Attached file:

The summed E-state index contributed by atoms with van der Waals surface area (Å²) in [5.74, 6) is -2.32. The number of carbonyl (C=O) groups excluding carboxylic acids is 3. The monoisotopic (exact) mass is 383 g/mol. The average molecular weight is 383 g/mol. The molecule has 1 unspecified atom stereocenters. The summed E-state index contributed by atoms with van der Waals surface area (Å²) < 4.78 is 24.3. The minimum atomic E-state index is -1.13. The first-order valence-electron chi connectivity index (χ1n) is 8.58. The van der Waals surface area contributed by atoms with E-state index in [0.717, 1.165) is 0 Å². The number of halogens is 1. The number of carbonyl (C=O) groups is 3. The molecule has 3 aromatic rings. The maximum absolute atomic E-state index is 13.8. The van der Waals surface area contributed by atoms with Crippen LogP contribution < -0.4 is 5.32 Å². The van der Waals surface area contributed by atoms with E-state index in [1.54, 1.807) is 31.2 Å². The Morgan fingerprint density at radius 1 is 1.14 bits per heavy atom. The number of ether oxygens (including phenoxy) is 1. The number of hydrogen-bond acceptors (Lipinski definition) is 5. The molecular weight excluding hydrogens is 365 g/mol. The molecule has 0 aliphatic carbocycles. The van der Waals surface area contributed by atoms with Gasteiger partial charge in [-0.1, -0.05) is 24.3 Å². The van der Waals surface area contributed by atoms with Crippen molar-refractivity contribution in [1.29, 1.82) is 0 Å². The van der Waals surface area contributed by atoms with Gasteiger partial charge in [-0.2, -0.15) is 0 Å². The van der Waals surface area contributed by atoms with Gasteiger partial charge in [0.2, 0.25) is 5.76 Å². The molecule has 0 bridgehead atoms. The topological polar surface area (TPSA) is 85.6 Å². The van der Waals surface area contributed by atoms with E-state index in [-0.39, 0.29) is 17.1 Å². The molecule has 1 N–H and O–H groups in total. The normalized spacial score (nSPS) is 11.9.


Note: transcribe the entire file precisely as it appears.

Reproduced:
The summed E-state index contributed by atoms with van der Waals surface area (Å²) in [5.74, 6) is -2.32. The number of carbonyl (C=O) groups excluding carboxylic acids is 3. The monoisotopic (exact) mass is 383 g/mol. The average molecular weight is 383 g/mol. The molecule has 1 unspecified atom stereocenters. The summed E-state index contributed by atoms with van der Waals surface area (Å²) < 4.78 is 24.3. The minimum atomic E-state index is -1.13. The first-order valence-electron chi connectivity index (χ1n) is 8.58. The van der Waals surface area contributed by atoms with E-state index in [0.717, 1.165) is 0 Å². The number of halogens is 1. The number of carbonyl (C=O) groups is 3. The molecule has 3 aromatic rings. The maximum absolute atomic E-state index is 13.8. The van der Waals surface area contributed by atoms with Crippen LogP contribution < -0.4 is 5.32 Å². The van der Waals surface area contributed by atoms with E-state index in [1.54, 1.807) is 31.2 Å². The Morgan fingerprint density at radius 1 is 1.14 bits per heavy atom. The number of ether oxygens (including phenoxy) is 1. The number of hydrogen-bond acceptors (Lipinski definition) is 5. The molecular weight excluding hydrogens is 365 g/mol. The molecule has 0 aliphatic carbocycles. The van der Waals surface area contributed by atoms with Gasteiger partial charge in [-0.1, -0.05) is 24.3 Å². The van der Waals surface area contributed by atoms with Crippen molar-refractivity contribution in [1.29, 1.82) is 0 Å². The van der Waals surface area contributed by atoms with Gasteiger partial charge in [-0.2, -0.15) is 0 Å². The van der Waals surface area contributed by atoms with Gasteiger partial charge in [0.2, 0.25) is 5.76 Å². The molecule has 0 bridgehead atoms. The topological polar surface area (TPSA) is 85.6 Å². The van der Waals surface area contributed by atoms with E-state index in [-0.39, 0.29) is 17.1 Å². The molecule has 1 N–H and O–H groups in total. The normalized spacial score (nSPS) is 11.9.